Well, it turns out that fortunately, a bunch of smart people have been looking into this matter, and the best study in my opinion is by Mullens et al (JACC vol 53, n 7, 2009), which reveals a clear increase in prevalence of worsening renal failure with increasing CVP, but more interestingly, the lack of significant association between cardiac index and worsening renal failure, which is the “low-flow” traditional hypothesis.  The most clinically important finding in this study, however, is their finding that failing to reduce the CVP to below 8 resulted in a 51% incidence of renal failure (vs 18% for those patients who were reduced to a CVP < 8mmhg).

An excellent review for this was recently published by Gnanaraj et al (Kidney International 83, 384-391, mar 2013), which reveals a fairly strong association between an elevated CVP and renal dysfunction.

So it seems fair to conclude that congestive renal failure is an under-recognized clinical entity that is commonly untreated (or even improperly treated) due to unfounded and unphysiological concerns.

Now something our group will be focusing on is a study on the use of IVC sonography in the assessment of CHF-associated renal failure. We believe that IVC ultrasound will provide a better, simpler and less invasive method to assess renal congestion.

The use of IVC ultrasound in CHF would not be new:  Goonewardena et al (JACC Cardiovasc Imaging 2008; 1, 595-601, or imaging.onlinejacc.org/article.aspx?articleid=1109299) found that IVC size at discharge was the best predictor of readmission. In other words, if someone didn’t get your IVC down below 20 mm, you were much more likely to be readmitted.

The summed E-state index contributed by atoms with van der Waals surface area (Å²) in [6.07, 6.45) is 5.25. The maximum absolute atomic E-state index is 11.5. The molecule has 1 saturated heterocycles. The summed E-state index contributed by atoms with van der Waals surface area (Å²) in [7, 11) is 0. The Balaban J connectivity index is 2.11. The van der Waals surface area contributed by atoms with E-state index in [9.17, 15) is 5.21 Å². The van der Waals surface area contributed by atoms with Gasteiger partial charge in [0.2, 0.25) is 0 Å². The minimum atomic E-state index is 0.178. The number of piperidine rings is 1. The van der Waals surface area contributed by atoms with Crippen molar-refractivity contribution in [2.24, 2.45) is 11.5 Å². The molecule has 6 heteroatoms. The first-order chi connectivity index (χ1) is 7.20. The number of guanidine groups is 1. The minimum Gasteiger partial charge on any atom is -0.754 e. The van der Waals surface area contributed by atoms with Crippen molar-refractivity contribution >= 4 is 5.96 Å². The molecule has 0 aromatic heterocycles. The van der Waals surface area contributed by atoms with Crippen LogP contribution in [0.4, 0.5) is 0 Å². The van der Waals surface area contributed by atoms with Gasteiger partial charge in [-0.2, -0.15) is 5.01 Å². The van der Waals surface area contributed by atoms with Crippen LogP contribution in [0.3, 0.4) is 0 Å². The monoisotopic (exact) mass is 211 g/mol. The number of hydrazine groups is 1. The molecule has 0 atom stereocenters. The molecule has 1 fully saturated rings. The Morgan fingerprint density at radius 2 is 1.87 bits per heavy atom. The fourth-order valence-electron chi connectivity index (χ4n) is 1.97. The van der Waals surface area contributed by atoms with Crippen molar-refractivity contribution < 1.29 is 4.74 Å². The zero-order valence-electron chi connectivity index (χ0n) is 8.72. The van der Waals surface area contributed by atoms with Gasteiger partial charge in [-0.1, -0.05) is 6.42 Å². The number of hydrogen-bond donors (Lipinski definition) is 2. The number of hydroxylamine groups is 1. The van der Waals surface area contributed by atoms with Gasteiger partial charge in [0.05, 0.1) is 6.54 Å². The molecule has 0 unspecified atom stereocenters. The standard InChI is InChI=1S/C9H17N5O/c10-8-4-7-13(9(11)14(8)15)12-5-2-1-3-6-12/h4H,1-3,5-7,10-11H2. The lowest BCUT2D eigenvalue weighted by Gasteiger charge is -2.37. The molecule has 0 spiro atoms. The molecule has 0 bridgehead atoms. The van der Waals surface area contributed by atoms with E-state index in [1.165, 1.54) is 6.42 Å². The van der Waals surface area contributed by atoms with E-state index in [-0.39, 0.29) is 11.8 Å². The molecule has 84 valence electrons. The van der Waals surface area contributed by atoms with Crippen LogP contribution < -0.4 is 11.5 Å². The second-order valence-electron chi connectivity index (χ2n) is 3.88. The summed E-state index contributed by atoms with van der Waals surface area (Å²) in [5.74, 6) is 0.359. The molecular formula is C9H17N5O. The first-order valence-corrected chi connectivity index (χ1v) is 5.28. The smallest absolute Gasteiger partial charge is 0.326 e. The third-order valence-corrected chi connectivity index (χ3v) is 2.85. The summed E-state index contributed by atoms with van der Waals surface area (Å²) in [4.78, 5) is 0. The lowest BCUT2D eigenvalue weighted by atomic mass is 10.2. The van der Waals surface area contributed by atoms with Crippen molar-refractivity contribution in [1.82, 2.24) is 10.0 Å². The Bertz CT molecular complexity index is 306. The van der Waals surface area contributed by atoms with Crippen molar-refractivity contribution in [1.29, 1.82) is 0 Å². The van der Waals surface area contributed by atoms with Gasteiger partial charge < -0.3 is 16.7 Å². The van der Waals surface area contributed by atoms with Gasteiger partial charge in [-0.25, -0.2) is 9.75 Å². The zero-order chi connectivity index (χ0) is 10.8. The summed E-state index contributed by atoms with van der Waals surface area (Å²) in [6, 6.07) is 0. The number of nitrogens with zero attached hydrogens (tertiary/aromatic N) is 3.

As an ICU physician, I rarely discharge patients home.  But I do make sure I get IVCs into a normal range (below 15mm generally) before my CHF patients leave my unit, and, especially recently, I do make sure to continue diuresis when faced with a distended IVC with little variation and worsening renal failure.

This is certainly a topic that merits further study, but I think there is enough good evidence and physiological rationale to hang up those old beliefs in a dark closet and start treating congestive renal failure.

Please let me know what you think, what your practice experience is, and if you have anything else to add!

thank you,

Philippe Rola

www.ccusinstitute.org

www.thinkingcriticalcare.com

7 thoughts on “CHF-associated Renal Failure: Low-Flow…or not??? #FOAMed, #FOAMcc

  1. The traditional definition of cardio-renal syndrome does not distinguish between forward or backward failure. However, the traditional view is that this is a forward phenomenon. In clinical practice, we seen that diuresis of these cardio renal patients often results in stable or even improved renal function as opposed to worsening. Traditionally, this is believed that diuresis results in better Frank-Starling forces in the heart and better perfusion of the kidney, but this is not supported by improved function in other organs. Furthermore, as you point out, it is hard to find evidence of poor organ perfusion other than the kidney. It makes far more sense that this is a congestive (backwards) phenomenon and I think that you have explained it all brilliantly. Love the name, too (CRF – congestive renal failure)

    • This is extremely interesting and should be applied starting from the ER. will be looking forward for more data about the CRF syndrome…

  2. congestive kidney injury
    congestive pulmonary failure, not congestive heart failure

  3. Your style is really unique compared to other folks I have read stuff
    from. Many thanks for posting when you’ve got the opportunity, Guess I’ll just book mark this web site.